Top 5 of the Week of May 30
In this week’s Top 5, we open with Cullen Roche of Pragmatic Capitalism observing the slowdown in Robo Advisor growth. Dan Wyson from The Spectrum writes about the impact of living in an age of TMI (Too Much Information). And Mike Swanson from Wall Street Window draws an interesting correlation between Google Trends and market sentiment.
Just as the old adage, “Quis custodiet ipsos custodes?” asks (Who guards the guards themselves?”), Ben Carlson, of A Wealth of Common Sense, highlights this week; with no one overseeing the overseers, clients are left to fend for themselves when judging those in charge of their money. And Michael Batnick from the Irrelevant Investor has ten observations for us after analyzing the birth dates of some of the greatest investors of all time.
The Battle of Advisors: Robos Vs. Humans
- A Robo cannot act in an “advisory” manner; they can’t accurately assess your financial situation or support and help you adapt in times of financial crisis
- Robos create funds nearly identical to the Vanguard Three Fund Portfolio, which with experience could be self-managed while retaining the benefits you’d receive from a Robo Advisor—but without the fees
- Though they lack the ability to balance risk profiles—tending towards more aggressive portfolios—the slowdown in their growth is likelier to lead to lower human advisor’s fees rather than their demise
Suffering From TMI
- Since the information age kicked in around 20 years ago, companies’ stock prices can nosedive off the back of “a single social media comment, a bad review, or a viral video”
- Information risk: before, publicity—both good and bad—was in the control of a few, but now with the internet, it’s in the hands of the masses
- Investors should proceed with caution when choosing individual stocks; be aware that information now moving at lightening speeds has the potential to have both positive and negative effects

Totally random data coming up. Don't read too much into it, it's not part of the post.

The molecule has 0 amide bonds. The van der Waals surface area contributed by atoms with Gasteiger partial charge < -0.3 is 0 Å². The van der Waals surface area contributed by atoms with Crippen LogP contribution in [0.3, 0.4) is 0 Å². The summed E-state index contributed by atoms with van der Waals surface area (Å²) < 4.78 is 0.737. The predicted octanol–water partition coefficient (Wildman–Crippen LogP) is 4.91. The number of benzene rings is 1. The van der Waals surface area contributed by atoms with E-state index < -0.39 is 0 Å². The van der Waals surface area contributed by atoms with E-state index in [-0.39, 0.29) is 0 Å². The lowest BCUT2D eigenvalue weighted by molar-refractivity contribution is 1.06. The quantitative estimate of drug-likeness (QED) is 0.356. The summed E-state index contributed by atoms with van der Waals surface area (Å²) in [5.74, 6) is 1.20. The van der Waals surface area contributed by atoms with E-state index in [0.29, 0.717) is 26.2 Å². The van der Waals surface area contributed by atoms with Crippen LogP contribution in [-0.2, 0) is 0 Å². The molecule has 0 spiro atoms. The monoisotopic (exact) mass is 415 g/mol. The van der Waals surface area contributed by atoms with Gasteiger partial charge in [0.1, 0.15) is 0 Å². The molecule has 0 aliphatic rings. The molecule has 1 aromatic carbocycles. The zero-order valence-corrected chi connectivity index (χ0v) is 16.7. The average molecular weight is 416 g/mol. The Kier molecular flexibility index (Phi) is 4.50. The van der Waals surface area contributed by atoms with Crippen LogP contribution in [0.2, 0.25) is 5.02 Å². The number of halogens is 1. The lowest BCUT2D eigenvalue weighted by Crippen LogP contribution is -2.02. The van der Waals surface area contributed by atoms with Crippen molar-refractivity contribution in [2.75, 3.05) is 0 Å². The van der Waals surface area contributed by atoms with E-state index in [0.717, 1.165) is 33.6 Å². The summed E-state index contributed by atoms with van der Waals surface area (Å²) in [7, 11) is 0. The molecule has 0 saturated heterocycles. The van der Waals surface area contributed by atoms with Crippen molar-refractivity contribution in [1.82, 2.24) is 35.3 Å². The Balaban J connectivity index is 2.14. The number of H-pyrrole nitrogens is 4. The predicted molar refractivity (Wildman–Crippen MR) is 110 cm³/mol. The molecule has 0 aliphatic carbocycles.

Google Trends: The New Measuring Tool for Market Sentiment?
- Searches for “market manipulation” spike on Google during low points in market cycles
- Yet these searches drop when people are making money; demonstrating a lack of interest in manipulation only as long as they’re succeeding
- A canny investor, therefore, could follow Google trends to keep a watchful eye on market sentiment to exploit these periods and invest
“Experts” Setting Their Own Benchmarks
- Though trust is a large factor, those outsourcing their investment advice should be aware of these red flags
- Charlatans will change the rules if their performance isn’t up to scratch, and alter their strategies, maybe after a time of underperformance—increasing risk to your portfolio, rather than mitigating it
- They will be inconsistent with their investment narratives, and shift the blame to someone, anyone else, but themselves
Encountered one or more of these red flags? Share your experiences in the comments section below
A List Dominated By Baby Boomers
- Interesting to observe that not one of the most important investors of all time worked on Wall Street during the Great Depression
- The 1950’s was a prime decade: starting low and finishing high, during which Jack Bogle, Warren Buffett, George Soros, Julian Robertson, Ed Thorp, William O’Neil, and Carl Icahn began their careers
- With the average 25-year total return on the S&P 500 being 1463% during their careers’, not only were they all obviously smart but born at the right time, with “the wind at their back”
Top 5 of the Week is a summarized collection of financial investment articles that we like and think you might like too. Having written thousands of pages of equity strategy and company research between us, we understand the allure of the ever-changing world of finance. Investing is an art form – and like everything, something you can work on and improve at. There are some excellent writers out there on the finance web, some offer a running commentary on today’s market, some are doing research, some have tips on how to Become a Better Investor, and some just lift the cloud of fog behind a lot of financial jargon. Each week we will keep you up to date with the top 5 articles worthy of your attention.
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